January 28
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With the threat of a new U.S. subsidy package that could hit EU industry, Germany is abandoning its longstanding objections to schemes such as France's "Buy European" law, Politico reported.

Berlin's growing sympathy for the French approach is a clear sign that Germany fears the traditional trade order is disintegrating as Washington follows China's lead with massive government support for industry. As one of the EU's most commercially liberal countries, Germany has generally opposed French proposals for an interventionist industrial strategy, believing that such measures would violate the taboo of free trade.

But now the calculations are changing ahead of a meeting of EU trade ministers in Brussels on Friday and a meeting between German Chancellor Olaf Scholz and French Prime Minister Elisabeth Born in Berlin.

Top of the agenda for both meetings will be the American Inflation Reduction Act, which provides $369 billion in subsidies and tax breaks to green businesses in the United States. EU countries fear that the U.S. law will suck investment out of Europe and resent discriminatory provisions that encourage consumers to "buy American" when it comes to buying an electric car.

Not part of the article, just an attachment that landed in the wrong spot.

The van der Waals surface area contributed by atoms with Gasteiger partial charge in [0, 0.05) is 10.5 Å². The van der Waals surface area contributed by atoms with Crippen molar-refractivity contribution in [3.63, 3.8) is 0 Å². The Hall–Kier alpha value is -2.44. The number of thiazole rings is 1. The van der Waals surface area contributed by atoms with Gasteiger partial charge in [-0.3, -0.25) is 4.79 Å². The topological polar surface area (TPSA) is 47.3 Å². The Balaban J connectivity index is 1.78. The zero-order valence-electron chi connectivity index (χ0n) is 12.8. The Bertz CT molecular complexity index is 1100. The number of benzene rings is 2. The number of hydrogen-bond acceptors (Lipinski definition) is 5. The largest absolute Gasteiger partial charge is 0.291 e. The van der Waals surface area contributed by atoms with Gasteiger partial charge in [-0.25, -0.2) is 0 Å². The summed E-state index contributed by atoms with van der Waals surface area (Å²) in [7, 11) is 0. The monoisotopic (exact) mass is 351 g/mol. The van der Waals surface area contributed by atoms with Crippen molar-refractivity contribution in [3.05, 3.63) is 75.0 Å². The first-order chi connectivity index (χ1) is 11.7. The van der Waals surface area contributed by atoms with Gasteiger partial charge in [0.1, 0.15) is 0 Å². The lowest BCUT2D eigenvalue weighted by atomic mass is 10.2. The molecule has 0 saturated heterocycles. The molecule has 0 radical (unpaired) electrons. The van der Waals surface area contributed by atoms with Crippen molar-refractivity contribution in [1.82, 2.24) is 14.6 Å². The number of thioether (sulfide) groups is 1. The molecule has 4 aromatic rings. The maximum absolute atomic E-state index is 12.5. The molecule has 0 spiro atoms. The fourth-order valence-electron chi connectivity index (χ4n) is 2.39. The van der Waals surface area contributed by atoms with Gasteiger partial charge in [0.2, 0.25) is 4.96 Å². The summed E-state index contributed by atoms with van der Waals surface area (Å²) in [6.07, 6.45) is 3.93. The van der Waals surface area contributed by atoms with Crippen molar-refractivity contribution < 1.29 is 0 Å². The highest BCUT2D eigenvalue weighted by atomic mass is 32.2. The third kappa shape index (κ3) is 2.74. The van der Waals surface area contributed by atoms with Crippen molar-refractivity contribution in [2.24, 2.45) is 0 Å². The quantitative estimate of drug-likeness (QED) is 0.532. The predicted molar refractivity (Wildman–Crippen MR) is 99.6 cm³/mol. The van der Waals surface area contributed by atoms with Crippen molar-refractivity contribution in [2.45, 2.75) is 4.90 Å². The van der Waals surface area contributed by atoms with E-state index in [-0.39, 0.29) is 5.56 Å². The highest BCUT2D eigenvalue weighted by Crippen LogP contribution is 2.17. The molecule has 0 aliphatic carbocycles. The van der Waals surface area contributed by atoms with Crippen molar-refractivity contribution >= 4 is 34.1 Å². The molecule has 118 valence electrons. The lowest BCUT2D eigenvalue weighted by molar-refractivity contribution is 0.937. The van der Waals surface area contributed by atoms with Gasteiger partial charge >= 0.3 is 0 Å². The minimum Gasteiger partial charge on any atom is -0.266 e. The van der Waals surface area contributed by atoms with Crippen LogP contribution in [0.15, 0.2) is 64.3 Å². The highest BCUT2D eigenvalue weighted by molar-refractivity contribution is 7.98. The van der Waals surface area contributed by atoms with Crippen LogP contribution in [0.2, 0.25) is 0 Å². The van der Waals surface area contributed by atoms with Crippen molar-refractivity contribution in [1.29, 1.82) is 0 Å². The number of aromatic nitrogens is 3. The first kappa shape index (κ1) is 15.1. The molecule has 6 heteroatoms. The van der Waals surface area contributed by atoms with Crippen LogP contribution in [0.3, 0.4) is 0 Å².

With time running out for negotiations with the U.S. and little hope for an agreement, German officials are now openly talking about not only directing billions in government subsidies to key green technologies such as batteries, wind power or hydrogen, but also creating requirements that would at least to some extent favor European production.

German Economy Minister Robert Habeck said the EU needs a decisive response to the U.S. law, telling the German daily Handelsblatt that it would require faster approval of state aid decisions by the European Commission, more subsidies, and buying local products.

This last point is crucial because it borders on the "Buy European" law called for by French President Emmanuel Macron, which would favor the use of European components in critical industries. However, this is likely to displease other trading partners, as they would be at a disadvantage.

Although such provisions could help the EU avoid an exodus from key industries and ensure that the bloc remains in the race to produce next-generation clean technologies, including electric cars, they are seen as sacrilege in the international trading system.

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